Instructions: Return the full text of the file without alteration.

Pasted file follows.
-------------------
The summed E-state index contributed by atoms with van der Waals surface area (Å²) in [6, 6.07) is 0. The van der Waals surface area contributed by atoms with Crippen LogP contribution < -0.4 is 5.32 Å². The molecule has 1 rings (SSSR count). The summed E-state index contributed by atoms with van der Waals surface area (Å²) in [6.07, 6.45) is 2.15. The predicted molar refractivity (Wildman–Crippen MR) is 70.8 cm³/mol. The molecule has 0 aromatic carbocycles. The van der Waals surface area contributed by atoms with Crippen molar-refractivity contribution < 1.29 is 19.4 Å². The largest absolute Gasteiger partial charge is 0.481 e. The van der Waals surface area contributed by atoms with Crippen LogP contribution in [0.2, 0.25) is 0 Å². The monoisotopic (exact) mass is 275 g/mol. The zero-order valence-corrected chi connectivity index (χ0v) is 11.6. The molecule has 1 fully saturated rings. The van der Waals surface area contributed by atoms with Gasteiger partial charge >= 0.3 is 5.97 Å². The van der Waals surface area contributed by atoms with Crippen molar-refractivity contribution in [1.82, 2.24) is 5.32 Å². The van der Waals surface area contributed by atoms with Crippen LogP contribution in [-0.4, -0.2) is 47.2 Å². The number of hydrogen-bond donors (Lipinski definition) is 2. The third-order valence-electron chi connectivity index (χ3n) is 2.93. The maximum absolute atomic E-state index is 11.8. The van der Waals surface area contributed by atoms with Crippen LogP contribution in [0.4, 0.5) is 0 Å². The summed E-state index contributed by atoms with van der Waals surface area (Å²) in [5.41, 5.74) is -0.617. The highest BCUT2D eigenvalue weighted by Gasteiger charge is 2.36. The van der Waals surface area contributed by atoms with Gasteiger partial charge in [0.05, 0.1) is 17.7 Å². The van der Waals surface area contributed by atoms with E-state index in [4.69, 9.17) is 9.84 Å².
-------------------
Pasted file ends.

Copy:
The summed E-state index contributed by atoms with van der Waals surface area (Å²) in [6, 6.07) is 0. The van der Waals surface area contributed by atoms with Crippen LogP contribution < -0.4 is 5.32 Å². The molecule has 1 rings (SSSR count). The summed E-state index contributed by atoms with van der Waals surface area (Å²) in [6.07, 6.45) is 2.15. The predicted molar refractivity (Wildman–Crippen MR) is 70.8 cm³/mol. The molecule has 0 aromatic carbocycles. The van der Waals surface area contributed by atoms with Crippen molar-refractivity contribution < 1.29 is 19.4 Å². The largest absolute Gasteiger partial charge is 0.481 e. The van der Waals surface area contributed by atoms with Crippen LogP contribution in [0.2, 0.25) is 0 Å². The monoisotopic (exact) mass is 275 g/mol. The zero-order valence-corrected chi connectivity index (χ0v) is 11.6. The molecule has 1 fully saturated rings. The van der Waals surface area contributed by atoms with Gasteiger partial charge >= 0.3 is 5.97 Å². The van der Waals surface area contributed by atoms with Crippen molar-refractivity contribution in [1.82, 2.24) is 5.32 Å². The van der Waals surface area contributed by atoms with Crippen LogP contribution in [-0.4, -0.2) is 47.2 Å². The number of hydrogen-bond donors (Lipinski definition) is 2. The third-order valence-electron chi connectivity index (χ3n) is 2.93. The maximum absolute atomic E-state index is 11.8. The van der Waals surface area contributed by atoms with Crippen LogP contribution in [0.4, 0.5) is 0 Å². The summed E-state index contributed by atoms with van der Waals surface area (Å²) in [5.41, 5.74) is -0.617. The highest BCUT2D eigenvalue weighted by Gasteiger charge is 2.36. The van der Waals surface area contributed by atoms with Gasteiger partial charge in [0.05, 0.1) is 17.7 Å². The van der Waals surface area contributed by atoms with E-state index in [4.69, 9.17) is 9.84 Å².